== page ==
Do you know a child who plays too rough, is uncoordinated, hates being touched, is ultra-sensitive (or unusually insensitive) to noise or sensations of heat and cold? Many pediatricians and other experts are beginning to recognize a link between some of these apparently unrelated behavior patterns. Children with perfectly normal "far senses" (such as sight and hearing) may have, because of a poorly integrated nervous system, serious problems with their "near senses," including touch, balance, and internal muscle sensation. It's called Sensory Integration Dysfunction, or SI. The announcement of yet another new syndrome is bound to raise skeptical eyebrows--and with good reason. (How do we know which child really
has SI, and which one just happens to share some of the same symptoms?) Author Carol Stock Kranowitz argues convincingly, however, that for some children SI is a real disorder, and that it is devastating partly because it so often looks like nothing so much as "being difficult." And, whatever the scientific status of SI, Kranowitz carefully details many routines and remedies that will help children--and the parents of children--who exhibit the behaviors described. This book is a must-read for all doctors, pediatricians, and (perhaps especially) childcare workers. --Richard Farr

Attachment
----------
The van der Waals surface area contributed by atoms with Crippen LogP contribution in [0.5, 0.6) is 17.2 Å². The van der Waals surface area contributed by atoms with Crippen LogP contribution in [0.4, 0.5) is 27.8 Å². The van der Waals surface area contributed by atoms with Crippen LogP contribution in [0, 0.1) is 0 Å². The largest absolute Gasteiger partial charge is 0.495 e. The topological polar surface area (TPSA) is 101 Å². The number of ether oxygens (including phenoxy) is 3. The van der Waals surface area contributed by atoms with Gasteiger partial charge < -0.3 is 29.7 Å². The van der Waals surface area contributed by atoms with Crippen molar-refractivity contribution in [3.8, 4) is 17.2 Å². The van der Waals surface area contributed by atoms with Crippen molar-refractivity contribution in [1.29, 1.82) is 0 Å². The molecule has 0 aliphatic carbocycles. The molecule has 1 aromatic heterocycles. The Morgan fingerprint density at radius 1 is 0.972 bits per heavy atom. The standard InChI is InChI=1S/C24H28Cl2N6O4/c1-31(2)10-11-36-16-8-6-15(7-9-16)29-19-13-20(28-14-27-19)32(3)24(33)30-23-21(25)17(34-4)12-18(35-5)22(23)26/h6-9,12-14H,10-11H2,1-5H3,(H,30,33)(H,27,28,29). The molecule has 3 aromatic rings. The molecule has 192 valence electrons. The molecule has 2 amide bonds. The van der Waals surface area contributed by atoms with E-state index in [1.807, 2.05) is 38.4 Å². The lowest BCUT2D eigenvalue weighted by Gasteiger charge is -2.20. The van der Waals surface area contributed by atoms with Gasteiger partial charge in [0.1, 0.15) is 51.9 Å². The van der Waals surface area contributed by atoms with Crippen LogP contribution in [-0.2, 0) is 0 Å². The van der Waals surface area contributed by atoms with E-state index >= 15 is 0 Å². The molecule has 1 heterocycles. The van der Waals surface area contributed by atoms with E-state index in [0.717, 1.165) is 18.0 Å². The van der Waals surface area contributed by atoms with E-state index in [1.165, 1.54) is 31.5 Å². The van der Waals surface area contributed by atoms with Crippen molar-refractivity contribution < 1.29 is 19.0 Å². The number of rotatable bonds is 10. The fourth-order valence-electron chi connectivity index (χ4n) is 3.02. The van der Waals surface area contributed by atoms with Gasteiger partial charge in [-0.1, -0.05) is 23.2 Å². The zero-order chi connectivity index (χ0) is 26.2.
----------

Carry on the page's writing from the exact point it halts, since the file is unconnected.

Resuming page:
From Publishers Weekly
Kranowitz, a teacher who has worked for 20 years in the field of sensory integration dysfunction and has developed a screening program for its early identification, writes intelligently about a bewildering topic. Fairly common (an estimated 12%-30% of children are affected), the disorder is nevertheless baffling to experts and parents alike, in part because of its diverse, contradictory symptoms: such children may be either hypo- or hypersensitive. Often erroneously diagnosed with attention deficit disorder (ADD) or labeled "difficult, picky, clumsy, oversensitive, or inattentive," children with SI dysfunction exhibit unusual responses to touching and being touched, and/or to moving and being moved. In concise, well-organized chapters, Kranowitz reveals how the tactile, vestibular (pertaining to gravity and movement) and propriaceptive (pertaining to joints, muscles and ligaments) senses operate. Checklists and sidebars throughout the text compare the "normal" child in various situations to the child with sensory integration dysfunction. Asserting SI dysfunction is best treated by occupational therapy, not by medication, Kranowitz helps clear the way for families to understand a disorder that they may suspect but not have been able to pinpoint.
Copyright 1998 Reed Business Information, Inc.